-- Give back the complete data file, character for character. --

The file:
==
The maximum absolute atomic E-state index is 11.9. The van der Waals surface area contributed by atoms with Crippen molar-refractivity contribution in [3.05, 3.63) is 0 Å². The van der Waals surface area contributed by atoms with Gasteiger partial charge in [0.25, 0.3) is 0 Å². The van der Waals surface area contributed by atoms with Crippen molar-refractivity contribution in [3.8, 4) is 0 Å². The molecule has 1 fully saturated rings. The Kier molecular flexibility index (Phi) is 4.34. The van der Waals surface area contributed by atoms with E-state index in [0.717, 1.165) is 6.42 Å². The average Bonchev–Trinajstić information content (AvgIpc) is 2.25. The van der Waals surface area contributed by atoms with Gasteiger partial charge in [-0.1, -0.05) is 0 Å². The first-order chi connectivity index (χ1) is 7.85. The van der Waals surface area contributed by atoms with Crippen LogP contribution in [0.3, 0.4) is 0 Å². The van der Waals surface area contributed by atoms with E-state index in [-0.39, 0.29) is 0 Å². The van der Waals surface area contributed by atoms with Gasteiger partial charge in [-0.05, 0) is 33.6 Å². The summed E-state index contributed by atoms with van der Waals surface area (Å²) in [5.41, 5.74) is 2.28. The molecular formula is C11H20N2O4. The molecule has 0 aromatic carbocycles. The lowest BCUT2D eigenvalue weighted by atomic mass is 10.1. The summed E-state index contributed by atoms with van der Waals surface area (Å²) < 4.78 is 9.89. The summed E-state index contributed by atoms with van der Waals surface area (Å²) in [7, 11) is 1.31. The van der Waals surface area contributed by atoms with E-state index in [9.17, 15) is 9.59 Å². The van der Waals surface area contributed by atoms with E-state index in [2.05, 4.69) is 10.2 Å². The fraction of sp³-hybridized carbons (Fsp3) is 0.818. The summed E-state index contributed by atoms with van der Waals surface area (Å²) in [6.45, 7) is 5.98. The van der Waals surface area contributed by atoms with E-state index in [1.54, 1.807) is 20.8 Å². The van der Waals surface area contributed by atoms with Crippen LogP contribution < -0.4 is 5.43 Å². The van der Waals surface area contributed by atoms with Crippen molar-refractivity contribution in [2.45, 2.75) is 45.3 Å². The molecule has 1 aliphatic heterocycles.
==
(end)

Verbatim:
The maximum absolute atomic E-state index is 11.9. The van der Waals surface area contributed by atoms with Crippen molar-refractivity contribution in [3.05, 3.63) is 0 Å². The van der Waals surface area contributed by atoms with Gasteiger partial charge in [0.25, 0.3) is 0 Å². The van der Waals surface area contributed by atoms with Crippen molar-refractivity contribution in [3.8, 4) is 0 Å². The molecule has 1 fully saturated rings. The Kier molecular flexibility index (Phi) is 4.34. The van der Waals surface area contributed by atoms with E-state index in [0.717, 1.165) is 6.42 Å². The average Bonchev–Trinajstić information content (AvgIpc) is 2.25. The van der Waals surface area contributed by atoms with Gasteiger partial charge in [-0.1, -0.05) is 0 Å². The first-order chi connectivity index (χ1) is 7.85. The van der Waals surface area contributed by atoms with Crippen LogP contribution in [0.3, 0.4) is 0 Å². The van der Waals surface area contributed by atoms with E-state index in [-0.39, 0.29) is 0 Å². The van der Waals surface area contributed by atoms with Gasteiger partial charge in [-0.05, 0) is 33.6 Å². The summed E-state index contributed by atoms with van der Waals surface area (Å²) in [5.41, 5.74) is 2.28. The molecular formula is C11H20N2O4. The molecule has 0 aromatic carbocycles. The lowest BCUT2D eigenvalue weighted by atomic mass is 10.1. The summed E-state index contributed by atoms with van der Waals surface area (Å²) < 4.78 is 9.89. The summed E-state index contributed by atoms with van der Waals surface area (Å²) in [7, 11) is 1.31. The van der Waals surface area contributed by atoms with E-state index in [9.17, 15) is 9.59 Å². The van der Waals surface area contributed by atoms with E-state index in [2.05, 4.69) is 10.2 Å². The fraction of sp³-hybridized carbons (Fsp3) is 0.818. The summed E-state index contributed by atoms with van der Waals surface area (Å²) in [6.45, 7) is 5.98. The van der Waals surface area contributed by atoms with E-state index in [1.54, 1.807) is 20.8 Å². The van der Waals surface area contributed by atoms with Crippen LogP contribution < -0.4 is 5.43 Å². The van der Waals surface area contributed by atoms with Crippen molar-refractivity contribution in [2.45, 2.75) is 45.3 Å². The molecule has 1 aliphatic heterocycles.